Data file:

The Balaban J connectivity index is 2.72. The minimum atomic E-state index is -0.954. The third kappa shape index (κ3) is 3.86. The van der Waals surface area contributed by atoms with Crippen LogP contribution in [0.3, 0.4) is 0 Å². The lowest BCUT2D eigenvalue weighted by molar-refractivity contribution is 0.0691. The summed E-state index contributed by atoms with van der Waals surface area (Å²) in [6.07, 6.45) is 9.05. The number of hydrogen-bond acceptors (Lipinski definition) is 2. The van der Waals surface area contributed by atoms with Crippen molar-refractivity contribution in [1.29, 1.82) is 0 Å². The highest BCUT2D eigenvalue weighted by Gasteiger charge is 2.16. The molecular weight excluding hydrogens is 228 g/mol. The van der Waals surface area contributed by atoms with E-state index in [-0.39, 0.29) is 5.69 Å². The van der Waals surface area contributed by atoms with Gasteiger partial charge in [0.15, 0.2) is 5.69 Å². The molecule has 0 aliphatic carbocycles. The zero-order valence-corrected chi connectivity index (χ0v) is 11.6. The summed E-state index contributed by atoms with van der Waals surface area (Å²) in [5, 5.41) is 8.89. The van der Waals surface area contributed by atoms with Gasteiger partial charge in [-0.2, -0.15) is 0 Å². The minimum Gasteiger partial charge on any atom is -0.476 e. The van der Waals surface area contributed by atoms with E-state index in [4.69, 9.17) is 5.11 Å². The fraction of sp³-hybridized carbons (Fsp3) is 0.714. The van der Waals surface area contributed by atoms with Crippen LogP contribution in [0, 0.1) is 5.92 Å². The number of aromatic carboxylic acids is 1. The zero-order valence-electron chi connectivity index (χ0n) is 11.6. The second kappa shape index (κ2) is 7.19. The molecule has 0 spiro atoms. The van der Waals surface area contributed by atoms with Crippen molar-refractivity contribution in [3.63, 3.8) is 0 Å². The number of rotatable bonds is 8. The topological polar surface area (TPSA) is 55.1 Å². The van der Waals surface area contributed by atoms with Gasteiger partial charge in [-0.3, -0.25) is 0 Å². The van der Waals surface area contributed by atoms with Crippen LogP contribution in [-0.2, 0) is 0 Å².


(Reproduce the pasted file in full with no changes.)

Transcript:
The Balaban J connectivity index is 2.72. The minimum atomic E-state index is -0.954. The third kappa shape index (κ3) is 3.86. The van der Waals surface area contributed by atoms with Crippen LogP contribution in [0.3, 0.4) is 0 Å². The lowest BCUT2D eigenvalue weighted by molar-refractivity contribution is 0.0691. The summed E-state index contributed by atoms with van der Waals surface area (Å²) in [6.07, 6.45) is 9.05. The number of hydrogen-bond acceptors (Lipinski definition) is 2. The van der Waals surface area contributed by atoms with Crippen molar-refractivity contribution in [1.29, 1.82) is 0 Å². The highest BCUT2D eigenvalue weighted by Gasteiger charge is 2.16. The molecular weight excluding hydrogens is 228 g/mol. The van der Waals surface area contributed by atoms with E-state index in [-0.39, 0.29) is 5.69 Å². The van der Waals surface area contributed by atoms with Gasteiger partial charge in [0.15, 0.2) is 5.69 Å². The molecule has 0 aliphatic carbocycles. The zero-order valence-corrected chi connectivity index (χ0v) is 11.6. The summed E-state index contributed by atoms with van der Waals surface area (Å²) in [5, 5.41) is 8.89. The van der Waals surface area contributed by atoms with Gasteiger partial charge in [-0.2, -0.15) is 0 Å². The minimum Gasteiger partial charge on any atom is -0.476 e. The van der Waals surface area contributed by atoms with E-state index in [4.69, 9.17) is 5.11 Å². The fraction of sp³-hybridized carbons (Fsp3) is 0.714. The van der Waals surface area contributed by atoms with Crippen LogP contribution in [0, 0.1) is 5.92 Å². The number of aromatic carboxylic acids is 1. The zero-order valence-electron chi connectivity index (χ0n) is 11.6. The second kappa shape index (κ2) is 7.19. The molecule has 0 spiro atoms. The van der Waals surface area contributed by atoms with Crippen molar-refractivity contribution in [3.63, 3.8) is 0 Å². The number of rotatable bonds is 8. The topological polar surface area (TPSA) is 55.1 Å². The van der Waals surface area contributed by atoms with Gasteiger partial charge in [-0.3, -0.25) is 0 Å². The van der Waals surface area contributed by atoms with Crippen LogP contribution in [-0.2, 0) is 0 Å².